Demonetisation and Goods and Services Tax (GST) seem set to hamper India’s growth in 2017-18. The International Monetary Fund (IMF) is the latest to trim its 2017-18 economic growth forecast for India. Even as IMF raised its economic growth projections for most major economies, it did the opposite for India. Also, its projection of 6/& per cent growth for India is lower the 6.8 per cent for China. That means, IMF sees India losing its tag of the fastest-growing major economy.
“The growth projection for 2017-18 has been revised down to 6.7 per cent, reflecting still lingering disruptions associated with the currency exchange initiative introduced in November 2016, as well as transition costs related to the launch of the GST in July 2017,” IMF said in its World Economic Outlook released on the occasion of the Fund-Bank annual meeting in Washington on Tuesday.
Earlier, the Organisation for Economic Co-operation and Development (OECD) had also lowered India’s growth forecast for the current financial year, amid the impact of GST and demonetisation. Even the Asian Development Bank (ADB) had slashed India’s GDP growth forecast citing weakness in private consumption, manufacturing output and business investment. The World Bank had reduced its estimate to 7 per cent.
Here is a list who who expects what economic growth rate for India in 2017-18:
IMF projected India to grow at 6.7 per cent in 2017 and 7.4 per cent in 2018, which are 0.5 and 0.3 percentage points less than the projections earlier this year, respectively.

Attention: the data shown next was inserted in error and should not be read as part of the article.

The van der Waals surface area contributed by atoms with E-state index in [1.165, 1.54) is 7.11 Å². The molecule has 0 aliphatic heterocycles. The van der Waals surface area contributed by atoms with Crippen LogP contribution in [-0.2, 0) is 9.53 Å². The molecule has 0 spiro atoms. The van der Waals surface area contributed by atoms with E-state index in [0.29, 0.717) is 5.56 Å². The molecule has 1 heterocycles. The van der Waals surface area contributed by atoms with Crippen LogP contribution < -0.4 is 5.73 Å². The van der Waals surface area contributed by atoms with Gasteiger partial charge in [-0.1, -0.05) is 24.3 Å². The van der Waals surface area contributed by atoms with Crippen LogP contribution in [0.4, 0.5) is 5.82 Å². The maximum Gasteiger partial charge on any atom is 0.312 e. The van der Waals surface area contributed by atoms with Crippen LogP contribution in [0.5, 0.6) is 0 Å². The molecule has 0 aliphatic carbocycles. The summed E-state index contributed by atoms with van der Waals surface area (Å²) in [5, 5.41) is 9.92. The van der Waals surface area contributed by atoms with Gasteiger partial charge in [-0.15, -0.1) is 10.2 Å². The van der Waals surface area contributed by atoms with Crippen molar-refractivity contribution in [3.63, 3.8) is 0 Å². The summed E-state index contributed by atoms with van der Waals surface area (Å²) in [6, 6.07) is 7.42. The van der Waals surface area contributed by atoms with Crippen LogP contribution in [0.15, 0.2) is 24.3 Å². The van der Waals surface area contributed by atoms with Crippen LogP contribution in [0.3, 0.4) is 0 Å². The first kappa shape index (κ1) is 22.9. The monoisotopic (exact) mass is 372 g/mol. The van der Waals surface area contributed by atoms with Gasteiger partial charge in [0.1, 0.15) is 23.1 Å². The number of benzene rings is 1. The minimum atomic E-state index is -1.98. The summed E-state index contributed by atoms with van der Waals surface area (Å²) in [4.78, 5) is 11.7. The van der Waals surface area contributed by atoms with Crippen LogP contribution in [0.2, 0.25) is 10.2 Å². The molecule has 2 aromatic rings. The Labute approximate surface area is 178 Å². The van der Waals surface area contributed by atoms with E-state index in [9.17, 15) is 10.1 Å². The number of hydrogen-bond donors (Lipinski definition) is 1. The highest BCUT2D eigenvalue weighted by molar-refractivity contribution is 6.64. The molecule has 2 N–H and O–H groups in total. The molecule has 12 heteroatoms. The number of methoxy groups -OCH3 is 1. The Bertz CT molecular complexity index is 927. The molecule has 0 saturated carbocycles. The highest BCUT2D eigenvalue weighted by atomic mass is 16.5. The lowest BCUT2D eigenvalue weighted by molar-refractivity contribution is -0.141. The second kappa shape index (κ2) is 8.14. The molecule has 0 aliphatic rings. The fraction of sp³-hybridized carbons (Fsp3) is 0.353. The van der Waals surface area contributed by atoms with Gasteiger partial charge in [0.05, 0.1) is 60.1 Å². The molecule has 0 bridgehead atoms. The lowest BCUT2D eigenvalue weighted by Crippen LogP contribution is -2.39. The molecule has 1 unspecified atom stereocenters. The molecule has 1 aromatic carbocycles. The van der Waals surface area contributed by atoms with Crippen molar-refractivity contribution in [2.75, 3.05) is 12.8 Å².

The Asian Development Bank (ADB) also slashed India’s GDP growth forecast for the current financial year to 7 per cent from 7.4 per cent.
In 2017-18, India’s growth is forecast to be 6.7 per cent compared to June projection of 7.3 per cent, as per the OECD Interim Economic Outlook. In contrast, China’s economy got a 0.2 per cent lift from its earlier assessment to 6.8 per cent for 2017.
India’s GDP may slow from 8.6 per cent in 2015 to 7.0 per cent in 2017 because of disruptions by demonetisation and the GST, the World Bank stated. It added that subdued private investment due to internal bottlenecks could put downside pressures on the country’s potential growth. The World Bank reduced its estimate to 7 per cent from 7.2 per cent earlier.
Source : business-standard.com